Why would you want to kill a tree?


What is girdling? When I first heard the term a long time ago, I thought it had to do with woman’s clothing apparel. Of course, I learned and I now know that girdling is a forest improvement practice of cutting off a tree’s “blood flow” in order to end the tree’s life.

But why?

The main reasons for performing this exercise is to eliminate undesired species, like those with crooked trunks or having low long-term monetary value in the future.
One might think, why kill trees at all. Well, it’s like getting ride of weeds in your garden. If you don’t get rid of the weeds, the vegetables you want, won’t flourish.
The girdling or cutting of the tree is accomplished by encircling the trunk around 3 or 4 feet above the ground with a chainsaw all the way around at least once, but better is twice. The cut lines will need to be in the bark about 2 inches.
The end result should be total suppression of sap flowing up the cambium layer, or for us regular folks, the blood veins of the tree.
Landowners can later return to glean the standing firewood or let the tree eventually fall to the ground and rot away.

Nature’s ‘girdles.’

Wild grape vines are another method of girdling in woodlands. These devils do a good job of fully engulfing a live tree. In time, they choke out the sunlight from a host tree with their own leaves and a slow death is in store.
Woodland managers who enjoy wildlife should know the grape vines do provide a food source in the form of grapes for wildlife. I guess the vines can give life and also take it away.

Girdling the vines.

Girdling of grape vines is generally done very close to the ground, but with these vines you completely sever the main trunk.
Our host for an upcoming field day, Dave Heath, said if you cut them off about head high you can see them easier and quickly determine where you have been working. I agree — it’s easier to tell where you had cut grape vines versus those cut near the ground.

Still need herbicide.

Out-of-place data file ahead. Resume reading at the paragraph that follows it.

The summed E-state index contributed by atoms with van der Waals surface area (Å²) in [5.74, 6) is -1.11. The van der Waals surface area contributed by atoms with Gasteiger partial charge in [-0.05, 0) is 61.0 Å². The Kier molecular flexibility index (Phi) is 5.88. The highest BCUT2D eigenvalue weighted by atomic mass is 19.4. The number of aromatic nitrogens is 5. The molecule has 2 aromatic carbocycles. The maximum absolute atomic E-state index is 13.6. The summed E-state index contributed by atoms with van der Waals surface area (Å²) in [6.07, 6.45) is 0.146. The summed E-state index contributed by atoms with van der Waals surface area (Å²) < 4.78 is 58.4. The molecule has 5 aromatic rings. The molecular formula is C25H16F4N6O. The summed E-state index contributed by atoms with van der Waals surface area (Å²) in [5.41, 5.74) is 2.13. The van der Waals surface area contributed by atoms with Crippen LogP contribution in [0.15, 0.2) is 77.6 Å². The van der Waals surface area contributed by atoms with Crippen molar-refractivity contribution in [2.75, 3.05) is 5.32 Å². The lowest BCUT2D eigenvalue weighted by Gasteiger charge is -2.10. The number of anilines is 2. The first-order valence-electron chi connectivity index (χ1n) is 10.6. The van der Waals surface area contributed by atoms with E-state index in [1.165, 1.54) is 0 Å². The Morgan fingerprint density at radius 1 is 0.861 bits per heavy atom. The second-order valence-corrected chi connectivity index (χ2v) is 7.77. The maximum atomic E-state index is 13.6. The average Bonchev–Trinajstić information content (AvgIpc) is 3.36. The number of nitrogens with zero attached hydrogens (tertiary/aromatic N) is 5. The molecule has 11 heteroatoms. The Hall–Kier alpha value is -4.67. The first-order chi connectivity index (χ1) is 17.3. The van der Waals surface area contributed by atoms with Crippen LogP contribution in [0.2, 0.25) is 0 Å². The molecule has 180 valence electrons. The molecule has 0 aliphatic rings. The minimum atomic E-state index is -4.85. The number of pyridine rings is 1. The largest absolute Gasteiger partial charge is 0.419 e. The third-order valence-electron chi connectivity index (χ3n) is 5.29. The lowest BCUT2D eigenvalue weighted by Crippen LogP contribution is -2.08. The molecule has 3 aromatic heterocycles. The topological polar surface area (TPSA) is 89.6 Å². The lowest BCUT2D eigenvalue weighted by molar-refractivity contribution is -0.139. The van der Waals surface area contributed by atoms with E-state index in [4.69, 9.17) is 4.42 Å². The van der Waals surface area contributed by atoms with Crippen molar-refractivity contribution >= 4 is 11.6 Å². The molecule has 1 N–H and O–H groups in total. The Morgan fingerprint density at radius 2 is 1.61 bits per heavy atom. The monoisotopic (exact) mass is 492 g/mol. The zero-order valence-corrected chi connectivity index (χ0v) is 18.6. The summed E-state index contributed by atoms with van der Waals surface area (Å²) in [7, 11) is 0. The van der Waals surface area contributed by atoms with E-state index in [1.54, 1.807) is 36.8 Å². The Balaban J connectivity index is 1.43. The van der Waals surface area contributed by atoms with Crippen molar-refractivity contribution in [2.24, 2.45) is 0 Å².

After cutting the main trunk of the grape vines, the roots are still capable of growing again. This is where applying an approved herbicide material to the surface of the cut vine is critical for control. Otherwise, they will regrow and continue on their merry way.

Field day.

To learn more about this practice and others, and programs to help woodland owners, we are holding a forestry field day Oct. 2 in Medina County at the Heath Farm, located at the corner of West Smith Road and Erhart Road in Lafayette Township about 6 miles west of downtown Medina.
The event is set from 9 a.m. to 12:30 p.m.
Pre-registration is required, and includes lunch. Contact our office at 330-722-2628 ext. 3 for directions and registering.
Speakers will be John Jolliff, ODNR service forester, and Frank Luppino, private forestry consultant. Note: This will be a walking event (no wagon rides).
There will also be vendors on-site.


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Jeff is the District Manager for the Medina SWCD since 2006. Before that he was an area representative with the ODNR Division of Soil and Water Conservation through out Northeast Ohio for most of his career. He worked closely with District Boards of Supervisors and staffs on programs and capacity building.



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